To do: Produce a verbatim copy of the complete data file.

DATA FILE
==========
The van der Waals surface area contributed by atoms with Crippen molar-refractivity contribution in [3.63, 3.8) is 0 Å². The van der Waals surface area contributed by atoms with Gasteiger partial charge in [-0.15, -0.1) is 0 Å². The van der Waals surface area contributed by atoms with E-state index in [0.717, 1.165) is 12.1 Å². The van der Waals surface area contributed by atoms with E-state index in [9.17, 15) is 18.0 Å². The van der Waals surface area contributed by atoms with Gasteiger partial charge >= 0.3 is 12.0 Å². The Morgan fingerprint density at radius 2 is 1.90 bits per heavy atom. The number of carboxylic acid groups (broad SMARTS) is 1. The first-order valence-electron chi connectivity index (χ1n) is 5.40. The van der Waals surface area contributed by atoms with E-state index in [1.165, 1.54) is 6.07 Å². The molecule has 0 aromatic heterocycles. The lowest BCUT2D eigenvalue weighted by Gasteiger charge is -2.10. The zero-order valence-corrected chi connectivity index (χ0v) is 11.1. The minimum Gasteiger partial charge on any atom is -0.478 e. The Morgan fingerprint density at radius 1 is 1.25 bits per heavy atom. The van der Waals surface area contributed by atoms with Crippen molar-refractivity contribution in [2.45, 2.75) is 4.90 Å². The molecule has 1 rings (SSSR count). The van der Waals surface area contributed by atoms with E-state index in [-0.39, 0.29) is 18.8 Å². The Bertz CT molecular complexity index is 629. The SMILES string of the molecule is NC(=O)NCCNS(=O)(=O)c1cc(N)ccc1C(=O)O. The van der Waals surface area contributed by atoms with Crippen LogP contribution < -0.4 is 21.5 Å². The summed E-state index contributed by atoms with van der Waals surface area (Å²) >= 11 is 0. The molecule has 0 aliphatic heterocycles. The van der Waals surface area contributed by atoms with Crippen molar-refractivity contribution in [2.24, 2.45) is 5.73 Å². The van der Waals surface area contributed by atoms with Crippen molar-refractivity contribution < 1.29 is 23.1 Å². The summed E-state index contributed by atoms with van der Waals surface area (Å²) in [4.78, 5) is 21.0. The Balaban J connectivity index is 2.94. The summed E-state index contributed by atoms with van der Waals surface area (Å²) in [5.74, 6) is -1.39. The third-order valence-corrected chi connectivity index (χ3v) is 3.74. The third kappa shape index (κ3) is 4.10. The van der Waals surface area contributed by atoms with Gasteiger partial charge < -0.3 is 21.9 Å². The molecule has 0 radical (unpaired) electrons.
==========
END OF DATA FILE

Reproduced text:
The van der Waals surface area contributed by atoms with Crippen molar-refractivity contribution in [3.63, 3.8) is 0 Å². The van der Waals surface area contributed by atoms with Gasteiger partial charge in [-0.15, -0.1) is 0 Å². The van der Waals surface area contributed by atoms with E-state index in [0.717, 1.165) is 12.1 Å². The van der Waals surface area contributed by atoms with E-state index in [9.17, 15) is 18.0 Å². The van der Waals surface area contributed by atoms with Gasteiger partial charge >= 0.3 is 12.0 Å². The Morgan fingerprint density at radius 2 is 1.90 bits per heavy atom. The number of carboxylic acid groups (broad SMARTS) is 1. The first-order valence-electron chi connectivity index (χ1n) is 5.40. The van der Waals surface area contributed by atoms with E-state index in [1.165, 1.54) is 6.07 Å². The molecule has 0 aromatic heterocycles. The lowest BCUT2D eigenvalue weighted by Gasteiger charge is -2.10. The zero-order valence-corrected chi connectivity index (χ0v) is 11.1. The minimum Gasteiger partial charge on any atom is -0.478 e. The Morgan fingerprint density at radius 1 is 1.25 bits per heavy atom. The van der Waals surface area contributed by atoms with Crippen molar-refractivity contribution in [2.45, 2.75) is 4.90 Å². The molecule has 1 rings (SSSR count). The van der Waals surface area contributed by atoms with E-state index in [-0.39, 0.29) is 18.8 Å². The Bertz CT molecular complexity index is 629. The SMILES string of the molecule is NC(=O)NCCNS(=O)(=O)c1cc(N)ccc1C(=O)O. The van der Waals surface area contributed by atoms with Crippen LogP contribution < -0.4 is 21.5 Å². The summed E-state index contributed by atoms with van der Waals surface area (Å²) >= 11 is 0. The molecule has 0 aliphatic heterocycles. The van der Waals surface area contributed by atoms with Crippen molar-refractivity contribution in [2.24, 2.45) is 5.73 Å². The van der Waals surface area contributed by atoms with Crippen molar-refractivity contribution < 1.29 is 23.1 Å². The summed E-state index contributed by atoms with van der Waals surface area (Å²) in [4.78, 5) is 21.0. The Balaban J connectivity index is 2.94. The summed E-state index contributed by atoms with van der Waals surface area (Å²) in [5.74, 6) is -1.39. The third-order valence-corrected chi connectivity index (χ3v) is 3.74. The third kappa shape index (κ3) is 4.10. The van der Waals surface area contributed by atoms with Gasteiger partial charge < -0.3 is 21.9 Å². The molecule has 0 radical (unpaired) electrons.